The federal Immigration Reform and Control Act of 1986 (the “ICRA”) preempts “any State or local law imposing civil or criminal sanctions (other than through licensing and similar laws) upon those who employ, or recruit, or refer for a fee for employment, unauthorized aliens” (emphasis added). 8 U.S.C. § 1324a(h)(2). This post sometimes refers to the italicized clause as the “savings clause” of section 1324a(h)(2) of Title 8 of the U.S. Code.
On May 26, 2011, in Chamber of Commerce v. Whiting, No. 09-115, 563 U.S. __ (May 26, 2011), the U.S. Supreme Court, in a 5 to 3 decision, upheld a recently enacted Arizona statute, the Legal Arizona Workers Act of 2007, Ariz. Rev. Stat. §§ 23-211, 212, 212.01 (the “Legal Arizona Workers Act”), which provides that the business licenses of employers, in the Grand Canyon State, which knowingly or intentionally employ unauthorized aliens may be, and in certain circumstances must be, suspended or revoked.
In Whiting, the U.S. Supreme Court further upheld that portion of the same Arizona statute which requires all employers in Arizona to verify the legal status of their new hires using the federal government’s voluntary E-Verify program. The Whiting decision makes clear that bills pending in the New Jersey State Senate, S1842, and in the New Jersey State Assembly, A2600, which would require employers in the Garden State to use E-Verify are lawful.
Among other things, the Legal Arizona Workers Act requires the State’s courts to suspend, for a minimum of 10 days, all business licenses of a company which, for the first time, intentionally has employed an unauthorized alien. Moreover, the Arizona statute mandates that the State’s courts permanently revoke all business licenses of a company which, for the second time, intentionally has employed an unauthorized alien.
In Whiting, the U.S. Supreme Court affirmed the Ninth Circuit’s judgment dismissing the U.S. Chamber of Commerce’s lawsuit, which contended that the Legal Arizona Workers Act unlawfully “impos[es] civil or criminal sanctions,” 8 U.S.C. § 1324a(h)(2), against businesses which hire unauthorized aliens. The Whiting Court held that the Arizona statute is a “licensing or similar law” within the meaning of the savings clause of section 1324a(h)(2) of Title 8 of the U.S. Code and, as a result, “that the Arizona law is not preempted.”
In holding that the IRCA does not preempt the Arizona law, the Whiting Court gave weight to the Arizona law’s express provision that state investigators must verify the work authorization of an assertedly unauthorized alien with the federal government, and ” ‘shall not attempt to independently make a final determination on whether an alien is authorized to work in the United States.’ ”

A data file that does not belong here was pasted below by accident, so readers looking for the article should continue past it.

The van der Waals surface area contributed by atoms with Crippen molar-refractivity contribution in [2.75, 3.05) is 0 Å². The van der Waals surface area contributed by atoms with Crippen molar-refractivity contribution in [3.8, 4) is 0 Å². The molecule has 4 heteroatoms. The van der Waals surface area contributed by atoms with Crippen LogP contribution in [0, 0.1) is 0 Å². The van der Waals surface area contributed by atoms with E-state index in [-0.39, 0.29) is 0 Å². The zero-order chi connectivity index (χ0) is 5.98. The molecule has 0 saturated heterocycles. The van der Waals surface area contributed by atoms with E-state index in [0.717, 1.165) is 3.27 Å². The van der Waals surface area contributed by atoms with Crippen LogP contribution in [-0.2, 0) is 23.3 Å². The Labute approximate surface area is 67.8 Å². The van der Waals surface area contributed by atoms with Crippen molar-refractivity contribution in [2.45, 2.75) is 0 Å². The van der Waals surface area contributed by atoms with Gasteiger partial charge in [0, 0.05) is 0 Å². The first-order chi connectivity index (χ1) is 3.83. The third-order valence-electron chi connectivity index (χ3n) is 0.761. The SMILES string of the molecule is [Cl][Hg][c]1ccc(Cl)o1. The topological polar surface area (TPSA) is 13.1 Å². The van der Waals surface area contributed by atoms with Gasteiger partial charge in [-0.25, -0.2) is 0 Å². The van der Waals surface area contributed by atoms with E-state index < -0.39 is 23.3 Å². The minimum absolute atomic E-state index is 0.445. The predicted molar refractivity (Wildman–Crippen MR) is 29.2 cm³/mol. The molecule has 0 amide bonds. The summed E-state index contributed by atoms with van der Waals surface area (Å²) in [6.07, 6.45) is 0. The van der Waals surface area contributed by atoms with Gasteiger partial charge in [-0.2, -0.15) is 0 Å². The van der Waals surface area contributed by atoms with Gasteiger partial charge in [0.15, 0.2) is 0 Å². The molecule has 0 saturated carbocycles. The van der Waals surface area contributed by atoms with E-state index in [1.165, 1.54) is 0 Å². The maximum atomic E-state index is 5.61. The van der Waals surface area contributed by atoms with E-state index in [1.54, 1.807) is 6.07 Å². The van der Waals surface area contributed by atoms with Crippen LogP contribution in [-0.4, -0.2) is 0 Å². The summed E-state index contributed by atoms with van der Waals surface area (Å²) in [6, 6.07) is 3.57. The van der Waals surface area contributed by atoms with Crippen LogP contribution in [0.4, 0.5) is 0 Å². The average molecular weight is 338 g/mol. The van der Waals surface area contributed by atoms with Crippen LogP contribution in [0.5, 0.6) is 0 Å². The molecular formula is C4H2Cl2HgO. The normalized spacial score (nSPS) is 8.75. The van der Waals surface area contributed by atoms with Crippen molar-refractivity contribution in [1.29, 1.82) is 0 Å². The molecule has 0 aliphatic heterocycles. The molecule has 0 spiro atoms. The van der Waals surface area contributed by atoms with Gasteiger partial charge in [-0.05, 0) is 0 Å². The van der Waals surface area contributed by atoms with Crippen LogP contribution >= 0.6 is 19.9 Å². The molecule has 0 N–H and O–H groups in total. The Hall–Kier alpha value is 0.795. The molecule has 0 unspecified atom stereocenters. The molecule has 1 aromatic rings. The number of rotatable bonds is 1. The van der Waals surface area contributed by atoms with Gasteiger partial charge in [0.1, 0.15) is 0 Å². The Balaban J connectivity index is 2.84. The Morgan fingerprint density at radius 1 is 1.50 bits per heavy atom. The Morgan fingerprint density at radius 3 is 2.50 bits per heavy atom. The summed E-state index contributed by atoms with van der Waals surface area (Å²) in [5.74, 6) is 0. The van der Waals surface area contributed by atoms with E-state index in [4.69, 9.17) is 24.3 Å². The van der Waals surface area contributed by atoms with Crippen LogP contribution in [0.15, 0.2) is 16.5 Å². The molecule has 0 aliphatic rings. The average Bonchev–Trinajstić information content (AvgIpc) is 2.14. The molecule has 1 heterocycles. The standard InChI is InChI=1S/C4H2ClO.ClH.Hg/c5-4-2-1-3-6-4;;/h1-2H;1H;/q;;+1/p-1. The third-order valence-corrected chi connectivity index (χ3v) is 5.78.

E-Verify is a free, web-based program which, on a voluntary basis, allows employers to electronically verify newly retained employees’ work authorization documents. The E-Verify program was created by the federal Illegal Immigration Reform and Immigrant Responsibility Act of 1996 (the “IIRIRA”).
In Whiting, the U.S. Supreme Court held that the IIRIRA does not preempt the Arizona statute’s requirement that employers in Arizona use E-Verify. The Whiting Court reasoned that, while the IIRIRA renders voluntary the participation by employers in E-Verify, that statute “contains no language circumscribing state action” making mandatory the use by employers of E-Verify.
As referenced above, legislators introduced in May 2010 a bill in the New Jersey State Senate, S1842, and an identical bill in the New Jersey State Assembly, A2600, which would force New Jersey employers to verify the legal status of their new hires using the federal government’s E-Verify program. Also in May 2010, the New Jersey bills were referred to the Labor Committees of the State Senate and the State Assembly, respectively. If these New Jersey bills are not enacted into law by the end of the current legislative term in January 2012, they will expire.
The Whiting decision makes clear that New Jersey bills S1842 and A2600, in requiring employers to utilize the U.S. government’s E-Verify program, are not preempted by federal law. In other words, the pending New Jersey bills are lawful. Indeed, much like the Legal Arizona Workers Act, the New Jersey bills provide that State, county or local officials must verify the immigration status of an allegedly unauthorized alien with the federal government, and “shall not attempt to independently make a final determination on whether an alien is authorized to work in the United States.”